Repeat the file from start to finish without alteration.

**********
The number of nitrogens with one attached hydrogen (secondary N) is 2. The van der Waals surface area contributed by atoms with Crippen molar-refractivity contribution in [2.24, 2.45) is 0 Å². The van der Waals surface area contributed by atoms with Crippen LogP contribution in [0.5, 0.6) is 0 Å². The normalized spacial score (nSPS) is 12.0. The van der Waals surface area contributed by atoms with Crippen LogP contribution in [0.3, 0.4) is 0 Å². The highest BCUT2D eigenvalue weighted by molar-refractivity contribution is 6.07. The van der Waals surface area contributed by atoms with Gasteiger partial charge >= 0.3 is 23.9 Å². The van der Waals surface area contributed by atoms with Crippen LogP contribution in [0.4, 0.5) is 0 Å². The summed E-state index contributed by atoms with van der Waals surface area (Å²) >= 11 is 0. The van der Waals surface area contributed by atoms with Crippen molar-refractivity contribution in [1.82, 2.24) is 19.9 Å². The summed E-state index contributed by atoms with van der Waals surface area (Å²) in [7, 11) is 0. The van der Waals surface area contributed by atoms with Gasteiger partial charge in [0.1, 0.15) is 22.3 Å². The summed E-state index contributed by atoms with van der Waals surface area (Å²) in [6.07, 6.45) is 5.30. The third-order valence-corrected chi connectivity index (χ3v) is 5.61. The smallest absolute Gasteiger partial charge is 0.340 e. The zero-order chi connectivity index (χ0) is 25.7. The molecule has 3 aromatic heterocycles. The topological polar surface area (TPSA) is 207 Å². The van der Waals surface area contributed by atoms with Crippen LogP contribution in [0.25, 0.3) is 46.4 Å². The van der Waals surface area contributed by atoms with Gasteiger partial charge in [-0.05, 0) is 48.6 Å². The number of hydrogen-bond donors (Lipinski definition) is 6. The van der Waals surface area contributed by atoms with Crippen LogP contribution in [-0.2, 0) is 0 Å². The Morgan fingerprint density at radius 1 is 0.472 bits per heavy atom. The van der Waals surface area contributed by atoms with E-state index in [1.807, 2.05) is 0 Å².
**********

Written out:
The number of nitrogens with one attached hydrogen (secondary N) is 2. The van der Waals surface area contributed by atoms with Crippen molar-refractivity contribution in [2.24, 2.45) is 0 Å². The van der Waals surface area contributed by atoms with Crippen LogP contribution in [0.5, 0.6) is 0 Å². The normalized spacial score (nSPS) is 12.0. The van der Waals surface area contributed by atoms with Crippen LogP contribution in [0.3, 0.4) is 0 Å². The highest BCUT2D eigenvalue weighted by molar-refractivity contribution is 6.07. The van der Waals surface area contributed by atoms with Gasteiger partial charge >= 0.3 is 23.9 Å². The van der Waals surface area contributed by atoms with Crippen LogP contribution in [0.4, 0.5) is 0 Å². The summed E-state index contributed by atoms with van der Waals surface area (Å²) >= 11 is 0. The van der Waals surface area contributed by atoms with Crippen molar-refractivity contribution in [1.82, 2.24) is 19.9 Å². The summed E-state index contributed by atoms with van der Waals surface area (Å²) in [7, 11) is 0. The van der Waals surface area contributed by atoms with Gasteiger partial charge in [0.1, 0.15) is 22.3 Å². The summed E-state index contributed by atoms with van der Waals surface area (Å²) in [6.07, 6.45) is 5.30. The third-order valence-corrected chi connectivity index (χ3v) is 5.61. The smallest absolute Gasteiger partial charge is 0.340 e. The zero-order chi connectivity index (χ0) is 25.7. The molecule has 3 aromatic heterocycles. The topological polar surface area (TPSA) is 207 Å². The van der Waals surface area contributed by atoms with Crippen LogP contribution in [0.25, 0.3) is 46.4 Å². The van der Waals surface area contributed by atoms with Gasteiger partial charge in [-0.05, 0) is 48.6 Å². The number of hydrogen-bond donors (Lipinski definition) is 6. The van der Waals surface area contributed by atoms with Crippen LogP contribution in [-0.2, 0) is 0 Å². The Morgan fingerprint density at radius 1 is 0.472 bits per heavy atom. The van der Waals surface area contributed by atoms with E-state index in [1.807, 2.05) is 0 Å².